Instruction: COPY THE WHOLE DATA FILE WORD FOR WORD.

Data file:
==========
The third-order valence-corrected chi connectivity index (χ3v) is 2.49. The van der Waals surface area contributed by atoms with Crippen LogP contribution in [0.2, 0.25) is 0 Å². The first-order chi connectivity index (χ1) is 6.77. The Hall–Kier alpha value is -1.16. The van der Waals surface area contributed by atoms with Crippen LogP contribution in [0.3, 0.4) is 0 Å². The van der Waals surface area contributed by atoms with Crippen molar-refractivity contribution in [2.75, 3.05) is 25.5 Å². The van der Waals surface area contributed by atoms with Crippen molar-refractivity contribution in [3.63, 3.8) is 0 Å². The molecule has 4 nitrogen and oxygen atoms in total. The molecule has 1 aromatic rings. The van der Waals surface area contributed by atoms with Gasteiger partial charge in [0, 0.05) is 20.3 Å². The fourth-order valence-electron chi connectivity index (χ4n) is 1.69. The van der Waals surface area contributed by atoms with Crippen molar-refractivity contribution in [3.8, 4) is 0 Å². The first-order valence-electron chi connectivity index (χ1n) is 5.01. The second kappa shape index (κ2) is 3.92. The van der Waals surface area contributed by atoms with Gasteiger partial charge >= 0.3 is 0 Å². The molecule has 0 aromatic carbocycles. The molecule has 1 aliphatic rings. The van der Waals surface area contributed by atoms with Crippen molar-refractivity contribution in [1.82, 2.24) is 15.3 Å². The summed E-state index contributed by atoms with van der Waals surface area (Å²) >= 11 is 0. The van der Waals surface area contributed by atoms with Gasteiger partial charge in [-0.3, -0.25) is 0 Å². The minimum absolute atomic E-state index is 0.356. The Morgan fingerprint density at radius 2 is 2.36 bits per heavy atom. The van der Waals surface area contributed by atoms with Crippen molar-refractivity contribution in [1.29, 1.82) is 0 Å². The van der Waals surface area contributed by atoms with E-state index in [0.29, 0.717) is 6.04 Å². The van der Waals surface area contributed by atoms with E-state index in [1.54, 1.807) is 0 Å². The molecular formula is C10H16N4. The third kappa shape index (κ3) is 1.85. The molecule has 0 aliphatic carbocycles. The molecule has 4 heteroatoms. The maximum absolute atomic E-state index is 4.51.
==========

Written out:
The third-order valence-corrected chi connectivity index (χ3v) is 2.49. The van der Waals surface area contributed by atoms with Crippen LogP contribution in [0.2, 0.25) is 0 Å². The first-order chi connectivity index (χ1) is 6.77. The Hall–Kier alpha value is -1.16. The van der Waals surface area contributed by atoms with Crippen LogP contribution in [0.3, 0.4) is 0 Å². The van der Waals surface area contributed by atoms with Crippen molar-refractivity contribution in [2.75, 3.05) is 25.5 Å². The van der Waals surface area contributed by atoms with Crippen molar-refractivity contribution in [3.63, 3.8) is 0 Å². The molecule has 4 nitrogen and oxygen atoms in total. The molecule has 1 aromatic rings. The van der Waals surface area contributed by atoms with Gasteiger partial charge in [0, 0.05) is 20.3 Å². The fourth-order valence-electron chi connectivity index (χ4n) is 1.69. The van der Waals surface area contributed by atoms with Crippen molar-refractivity contribution in [3.8, 4) is 0 Å². The first-order valence-electron chi connectivity index (χ1n) is 5.01. The second kappa shape index (κ2) is 3.92. The van der Waals surface area contributed by atoms with Gasteiger partial charge >= 0.3 is 0 Å². The molecule has 0 aromatic carbocycles. The molecule has 1 aliphatic rings. The van der Waals surface area contributed by atoms with Crippen molar-refractivity contribution in [1.82, 2.24) is 15.3 Å². The summed E-state index contributed by atoms with van der Waals surface area (Å²) >= 11 is 0. The van der Waals surface area contributed by atoms with Gasteiger partial charge in [-0.3, -0.25) is 0 Å². The minimum absolute atomic E-state index is 0.356. The Morgan fingerprint density at radius 2 is 2.36 bits per heavy atom. The van der Waals surface area contributed by atoms with Crippen molar-refractivity contribution in [1.29, 1.82) is 0 Å². The van der Waals surface area contributed by atoms with E-state index in [0.29, 0.717) is 6.04 Å². The van der Waals surface area contributed by atoms with E-state index in [1.54, 1.807) is 0 Å². The molecular formula is C10H16N4. The third kappa shape index (κ3) is 1.85. The molecule has 0 aliphatic carbocycles. The molecule has 4 heteroatoms. The maximum absolute atomic E-state index is 4.51.